People with irritable bowel syndrome could alleviate their symptoms by taking vitamin D supplements. This is the conclusion of a new study recently published in the European Journal of Clinical Nutrition.
It is estimated that IBS affects around 12 percent of people in the United States, and women are almost twice as likely to develop the condition as men.
Precisely what causes IBS remains a mystery, though certain foods and stressful life events are some known triggers for the condition.
Current treatments for IBS include diet and lifestyle changes and medications such as loperamide and laxatives, to help ease abnormal bowel movements.
“IBS is a poorly understood condition which impacts severely on the quality of life of sufferers,” says Dr. Bernard Corfe, of the Department of Oncology and Metabolism at the University of Sheffield in the United Kingdom, and the lead author of the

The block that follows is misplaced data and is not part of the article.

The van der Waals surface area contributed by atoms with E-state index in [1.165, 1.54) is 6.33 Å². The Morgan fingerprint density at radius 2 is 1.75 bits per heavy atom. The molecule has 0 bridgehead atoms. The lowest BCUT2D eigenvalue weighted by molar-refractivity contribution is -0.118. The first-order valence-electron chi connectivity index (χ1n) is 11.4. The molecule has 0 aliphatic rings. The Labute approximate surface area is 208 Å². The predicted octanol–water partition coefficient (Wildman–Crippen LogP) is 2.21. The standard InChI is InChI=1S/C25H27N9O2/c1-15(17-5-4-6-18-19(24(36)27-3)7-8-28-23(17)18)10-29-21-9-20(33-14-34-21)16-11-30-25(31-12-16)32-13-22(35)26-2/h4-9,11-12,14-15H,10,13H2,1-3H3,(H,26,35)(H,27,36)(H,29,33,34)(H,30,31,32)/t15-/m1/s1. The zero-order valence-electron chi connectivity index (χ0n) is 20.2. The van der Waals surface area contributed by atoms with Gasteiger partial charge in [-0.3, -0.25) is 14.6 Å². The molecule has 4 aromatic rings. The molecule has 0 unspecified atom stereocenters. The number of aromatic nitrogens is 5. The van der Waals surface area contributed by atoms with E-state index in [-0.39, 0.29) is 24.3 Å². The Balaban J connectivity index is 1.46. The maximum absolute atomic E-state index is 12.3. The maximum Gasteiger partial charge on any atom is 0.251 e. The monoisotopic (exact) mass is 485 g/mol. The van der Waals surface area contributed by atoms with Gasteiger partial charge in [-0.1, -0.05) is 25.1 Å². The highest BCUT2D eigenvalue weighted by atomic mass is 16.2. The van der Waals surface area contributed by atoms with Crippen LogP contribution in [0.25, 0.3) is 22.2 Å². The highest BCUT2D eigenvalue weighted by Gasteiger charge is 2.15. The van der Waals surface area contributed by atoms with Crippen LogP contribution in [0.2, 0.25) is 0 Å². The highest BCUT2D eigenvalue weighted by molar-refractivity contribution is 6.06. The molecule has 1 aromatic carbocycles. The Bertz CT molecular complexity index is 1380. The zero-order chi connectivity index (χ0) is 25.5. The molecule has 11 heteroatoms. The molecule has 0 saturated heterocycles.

Vitamin D deficiency is a
To find out more about the link between vitamin D and IBS, Dr. Corfe and his team conducted an
According to the researchers, the evidence to date indicates that vitamin D deficiency is common among people with IBS, and this is the case across ethnicities.
Furthermore, studies show that there is an inverse link between vitamin D levels and the severity of IBS symptoms, the team reports.
Importantly, Dr. Corfe and colleagues say there is also evidence to suggest that vitamin D supplementation could improve the symptoms of IBS.
“The study provides an insight into the condition and, importantly, a new way to try to manage it […] It is evident from the findings that all people with IBS should have their vitamin D levels tested and a large majority of them would benefit from supplements.”
Dr. Bernard Corfe
That said, the researchers stress that larger studies are needed before vitamin D supplementation can be widely recommended for people with IBS.